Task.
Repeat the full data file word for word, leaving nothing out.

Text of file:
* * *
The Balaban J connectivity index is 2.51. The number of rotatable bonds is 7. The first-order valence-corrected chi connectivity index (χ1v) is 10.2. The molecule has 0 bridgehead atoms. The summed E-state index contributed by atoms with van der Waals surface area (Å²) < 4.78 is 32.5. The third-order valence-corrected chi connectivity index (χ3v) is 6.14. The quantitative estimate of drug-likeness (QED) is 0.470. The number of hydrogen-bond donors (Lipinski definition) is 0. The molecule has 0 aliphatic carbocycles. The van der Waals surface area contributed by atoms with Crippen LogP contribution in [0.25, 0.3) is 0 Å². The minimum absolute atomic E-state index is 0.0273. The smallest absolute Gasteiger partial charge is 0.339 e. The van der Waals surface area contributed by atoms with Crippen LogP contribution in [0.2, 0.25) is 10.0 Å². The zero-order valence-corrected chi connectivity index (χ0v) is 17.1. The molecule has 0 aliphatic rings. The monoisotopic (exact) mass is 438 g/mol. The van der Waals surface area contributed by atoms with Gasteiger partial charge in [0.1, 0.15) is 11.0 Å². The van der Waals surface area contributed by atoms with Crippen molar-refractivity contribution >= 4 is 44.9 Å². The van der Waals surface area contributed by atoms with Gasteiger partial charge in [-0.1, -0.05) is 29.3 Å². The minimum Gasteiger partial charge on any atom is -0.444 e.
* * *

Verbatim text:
The Balaban J connectivity index is 2.51. The number of rotatable bonds is 7. The first-order valence-corrected chi connectivity index (χ1v) is 10.2. The molecule has 0 bridgehead atoms. The summed E-state index contributed by atoms with van der Waals surface area (Å²) < 4.78 is 32.5. The third-order valence-corrected chi connectivity index (χ3v) is 6.14. The quantitative estimate of drug-likeness (QED) is 0.470. The number of hydrogen-bond donors (Lipinski definition) is 0. The molecule has 0 aliphatic carbocycles. The van der Waals surface area contributed by atoms with Crippen LogP contribution in [0.25, 0.3) is 0 Å². The minimum absolute atomic E-state index is 0.0273. The smallest absolute Gasteiger partial charge is 0.339 e. The van der Waals surface area contributed by atoms with Crippen LogP contribution in [0.2, 0.25) is 10.0 Å². The zero-order valence-corrected chi connectivity index (χ0v) is 17.1. The molecule has 0 aliphatic rings. The monoisotopic (exact) mass is 438 g/mol. The van der Waals surface area contributed by atoms with Gasteiger partial charge in [0.1, 0.15) is 11.0 Å². The van der Waals surface area contributed by atoms with Crippen molar-refractivity contribution >= 4 is 44.9 Å². The van der Waals surface area contributed by atoms with Gasteiger partial charge in [-0.1, -0.05) is 29.3 Å². The minimum Gasteiger partial charge on any atom is -0.444 e.